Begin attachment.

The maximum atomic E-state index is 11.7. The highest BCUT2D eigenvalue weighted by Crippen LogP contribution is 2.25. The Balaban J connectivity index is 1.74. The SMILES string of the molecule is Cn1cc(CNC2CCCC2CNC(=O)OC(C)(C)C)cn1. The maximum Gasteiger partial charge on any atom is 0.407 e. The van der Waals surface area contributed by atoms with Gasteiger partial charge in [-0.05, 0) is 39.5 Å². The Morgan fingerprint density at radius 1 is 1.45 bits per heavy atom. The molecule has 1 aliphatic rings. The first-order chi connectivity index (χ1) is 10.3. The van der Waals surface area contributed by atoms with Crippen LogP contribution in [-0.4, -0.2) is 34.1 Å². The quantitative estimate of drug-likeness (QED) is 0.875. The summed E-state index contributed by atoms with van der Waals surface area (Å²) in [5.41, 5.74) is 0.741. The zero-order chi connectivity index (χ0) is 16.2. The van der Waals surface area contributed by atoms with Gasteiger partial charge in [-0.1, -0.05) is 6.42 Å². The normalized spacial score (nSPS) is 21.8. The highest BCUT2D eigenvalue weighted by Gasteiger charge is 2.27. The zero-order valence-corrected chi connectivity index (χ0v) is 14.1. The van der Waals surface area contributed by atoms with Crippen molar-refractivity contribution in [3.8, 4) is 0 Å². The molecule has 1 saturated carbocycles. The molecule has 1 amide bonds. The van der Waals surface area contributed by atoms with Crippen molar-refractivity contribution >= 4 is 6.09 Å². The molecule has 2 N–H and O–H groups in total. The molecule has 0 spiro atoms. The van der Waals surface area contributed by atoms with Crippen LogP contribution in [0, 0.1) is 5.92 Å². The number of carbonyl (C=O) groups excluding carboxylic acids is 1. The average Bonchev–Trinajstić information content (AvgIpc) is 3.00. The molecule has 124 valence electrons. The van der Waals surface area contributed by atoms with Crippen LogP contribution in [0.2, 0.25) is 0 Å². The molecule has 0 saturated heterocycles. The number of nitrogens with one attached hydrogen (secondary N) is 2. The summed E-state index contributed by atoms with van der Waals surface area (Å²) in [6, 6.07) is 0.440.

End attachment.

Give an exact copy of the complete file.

The maximum atomic E-state index is 11.7. The highest BCUT2D eigenvalue weighted by Crippen LogP contribution is 2.25. The Balaban J connectivity index is 1.74. The SMILES string of the molecule is Cn1cc(CNC2CCCC2CNC(=O)OC(C)(C)C)cn1. The maximum Gasteiger partial charge on any atom is 0.407 e. The van der Waals surface area contributed by atoms with Gasteiger partial charge in [-0.05, 0) is 39.5 Å². The Morgan fingerprint density at radius 1 is 1.45 bits per heavy atom. The molecule has 1 aliphatic rings. The first-order chi connectivity index (χ1) is 10.3. The van der Waals surface area contributed by atoms with Crippen LogP contribution in [-0.4, -0.2) is 34.1 Å². The quantitative estimate of drug-likeness (QED) is 0.875. The summed E-state index contributed by atoms with van der Waals surface area (Å²) in [5.41, 5.74) is 0.741. The zero-order chi connectivity index (χ0) is 16.2. The van der Waals surface area contributed by atoms with Gasteiger partial charge in [-0.1, -0.05) is 6.42 Å². The normalized spacial score (nSPS) is 21.8. The highest BCUT2D eigenvalue weighted by Gasteiger charge is 2.27. The zero-order valence-corrected chi connectivity index (χ0v) is 14.1. The van der Waals surface area contributed by atoms with Crippen molar-refractivity contribution in [3.8, 4) is 0 Å². The molecule has 1 saturated carbocycles. The molecule has 1 amide bonds. The van der Waals surface area contributed by atoms with Crippen molar-refractivity contribution >= 4 is 6.09 Å². The molecule has 2 N–H and O–H groups in total. The molecule has 0 spiro atoms. The van der Waals surface area contributed by atoms with Crippen LogP contribution in [0, 0.1) is 5.92 Å². The number of carbonyl (C=O) groups excluding carboxylic acids is 1. The average Bonchev–Trinajstić information content (AvgIpc) is 3.00. The molecule has 124 valence electrons. The van der Waals surface area contributed by atoms with Crippen LogP contribution in [0.2, 0.25) is 0 Å². The molecule has 0 saturated heterocycles. The number of nitrogens with one attached hydrogen (secondary N) is 2. The summed E-state index contributed by atoms with van der Waals surface area (Å²) in [6, 6.07) is 0.440.